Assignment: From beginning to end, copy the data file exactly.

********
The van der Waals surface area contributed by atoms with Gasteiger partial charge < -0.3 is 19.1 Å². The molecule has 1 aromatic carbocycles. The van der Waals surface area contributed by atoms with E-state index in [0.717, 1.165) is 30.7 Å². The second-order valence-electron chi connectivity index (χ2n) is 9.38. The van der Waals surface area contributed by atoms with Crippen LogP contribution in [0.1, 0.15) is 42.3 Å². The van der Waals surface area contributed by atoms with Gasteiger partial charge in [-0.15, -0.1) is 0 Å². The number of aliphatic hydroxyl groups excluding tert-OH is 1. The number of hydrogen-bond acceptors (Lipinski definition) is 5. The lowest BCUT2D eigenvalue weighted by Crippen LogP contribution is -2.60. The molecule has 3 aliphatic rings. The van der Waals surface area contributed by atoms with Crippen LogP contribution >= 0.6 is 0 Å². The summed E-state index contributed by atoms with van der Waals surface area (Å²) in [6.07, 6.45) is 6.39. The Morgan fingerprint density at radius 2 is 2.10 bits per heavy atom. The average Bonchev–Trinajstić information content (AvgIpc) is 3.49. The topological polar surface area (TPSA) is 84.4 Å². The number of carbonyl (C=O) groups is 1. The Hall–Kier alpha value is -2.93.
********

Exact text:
The van der Waals surface area contributed by atoms with Gasteiger partial charge < -0.3 is 19.1 Å². The molecule has 1 aromatic carbocycles. The van der Waals surface area contributed by atoms with E-state index in [0.717, 1.165) is 30.7 Å². The second-order valence-electron chi connectivity index (χ2n) is 9.38. The van der Waals surface area contributed by atoms with Crippen LogP contribution in [0.1, 0.15) is 42.3 Å². The van der Waals surface area contributed by atoms with Gasteiger partial charge in [-0.15, -0.1) is 0 Å². The number of aliphatic hydroxyl groups excluding tert-OH is 1. The number of hydrogen-bond acceptors (Lipinski definition) is 5. The lowest BCUT2D eigenvalue weighted by Crippen LogP contribution is -2.60. The molecule has 3 aliphatic rings. The van der Waals surface area contributed by atoms with Crippen LogP contribution >= 0.6 is 0 Å². The summed E-state index contributed by atoms with van der Waals surface area (Å²) in [6.07, 6.45) is 6.39. The Morgan fingerprint density at radius 2 is 2.10 bits per heavy atom. The average Bonchev–Trinajstić information content (AvgIpc) is 3.49. The topological polar surface area (TPSA) is 84.4 Å². The number of carbonyl (C=O) groups is 1. The Hall–Kier alpha value is -2.93.